Tuesday, June 20, 2006

Media Matters recently challenged the WSJ's James Taranto to provide proof of a liberal bias in the media, responding to his much-stated accusation. He has yet to respond.

In the meantime, he continues to offer up the red herring in his columns. This in today's:
Here's a nice, clear-cut case of liberal bias, from an Associated Press report about a speech by Vice President Cheney:

Cheney defended the NSA's domestic eavesdropping program, which the administration calls its "terrorist surveillance program" as important in the war on terror, while conceding it was controversial.

Why not say:

Cheney defended the NSA's terrorist surveillance program, which the administration's opponents call its "domestic eavesdropping program," as important in the war on terror, while conceding it was controversial.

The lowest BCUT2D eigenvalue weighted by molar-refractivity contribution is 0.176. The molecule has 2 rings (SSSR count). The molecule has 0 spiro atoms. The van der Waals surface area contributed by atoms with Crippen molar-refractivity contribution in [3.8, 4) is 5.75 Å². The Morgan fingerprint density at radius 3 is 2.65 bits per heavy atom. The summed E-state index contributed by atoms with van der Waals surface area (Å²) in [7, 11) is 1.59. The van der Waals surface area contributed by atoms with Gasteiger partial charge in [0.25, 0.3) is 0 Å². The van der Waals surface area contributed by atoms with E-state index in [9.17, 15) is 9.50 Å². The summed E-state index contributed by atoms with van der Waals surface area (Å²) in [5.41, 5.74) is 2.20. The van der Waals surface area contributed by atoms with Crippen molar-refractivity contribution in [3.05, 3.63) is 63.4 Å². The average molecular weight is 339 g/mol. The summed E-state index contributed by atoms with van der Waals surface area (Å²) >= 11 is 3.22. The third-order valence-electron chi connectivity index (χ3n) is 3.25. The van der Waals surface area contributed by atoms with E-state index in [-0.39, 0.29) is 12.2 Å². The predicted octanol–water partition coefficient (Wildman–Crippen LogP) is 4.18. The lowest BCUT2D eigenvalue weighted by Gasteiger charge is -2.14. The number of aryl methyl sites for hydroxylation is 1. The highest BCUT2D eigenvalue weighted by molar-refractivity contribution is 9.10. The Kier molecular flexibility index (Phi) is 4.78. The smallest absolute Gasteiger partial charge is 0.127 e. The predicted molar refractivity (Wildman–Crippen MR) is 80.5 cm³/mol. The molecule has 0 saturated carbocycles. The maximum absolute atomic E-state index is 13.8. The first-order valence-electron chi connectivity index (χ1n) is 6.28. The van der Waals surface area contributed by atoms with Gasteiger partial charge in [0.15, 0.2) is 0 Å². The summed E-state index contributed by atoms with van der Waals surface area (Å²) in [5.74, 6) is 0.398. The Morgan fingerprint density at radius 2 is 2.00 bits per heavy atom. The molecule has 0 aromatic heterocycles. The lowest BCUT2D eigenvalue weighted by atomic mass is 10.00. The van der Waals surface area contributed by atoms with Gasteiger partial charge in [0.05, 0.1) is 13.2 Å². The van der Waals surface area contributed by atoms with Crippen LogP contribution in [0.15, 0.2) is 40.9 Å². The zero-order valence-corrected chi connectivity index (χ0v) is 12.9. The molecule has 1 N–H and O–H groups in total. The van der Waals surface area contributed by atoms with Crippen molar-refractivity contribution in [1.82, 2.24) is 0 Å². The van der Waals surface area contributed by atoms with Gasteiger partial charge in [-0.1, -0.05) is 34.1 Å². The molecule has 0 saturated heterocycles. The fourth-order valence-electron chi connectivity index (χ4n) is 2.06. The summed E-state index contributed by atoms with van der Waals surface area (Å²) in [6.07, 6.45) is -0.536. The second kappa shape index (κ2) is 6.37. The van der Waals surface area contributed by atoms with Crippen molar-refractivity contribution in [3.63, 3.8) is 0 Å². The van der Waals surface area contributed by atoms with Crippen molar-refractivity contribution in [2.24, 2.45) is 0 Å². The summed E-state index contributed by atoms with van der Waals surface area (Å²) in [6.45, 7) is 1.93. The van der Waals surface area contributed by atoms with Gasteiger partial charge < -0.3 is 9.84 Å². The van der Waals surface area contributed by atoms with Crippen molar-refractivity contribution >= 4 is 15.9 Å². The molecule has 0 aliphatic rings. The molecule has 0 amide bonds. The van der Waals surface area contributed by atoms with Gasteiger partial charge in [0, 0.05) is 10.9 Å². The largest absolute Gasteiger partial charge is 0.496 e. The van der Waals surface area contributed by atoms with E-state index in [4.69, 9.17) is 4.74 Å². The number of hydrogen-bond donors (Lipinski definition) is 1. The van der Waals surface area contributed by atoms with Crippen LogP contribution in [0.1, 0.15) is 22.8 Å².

Given that no one has seriously claimed the NSA is eavesdropping on domestic as opposed to international calls, this would be more accurate.
Just more proof that Taranto is out of touch with reality. USA Today recently reported a pretty huge story that stated: "Domestic call records — those of calls that originate and terminate within U.S. borders — were believed to be private. Sources, however, say that is not the case. With access to records of billions of domestic calls, the NSA has gained a secret window into the communications habits of millions of Americans."

Of course, we can't get to the bottom of this scandal because the administration (esp. Cheney) is standing in the way of fact-finding investigations. But that won't stop Taranto from printing untrue, mindless drivel.

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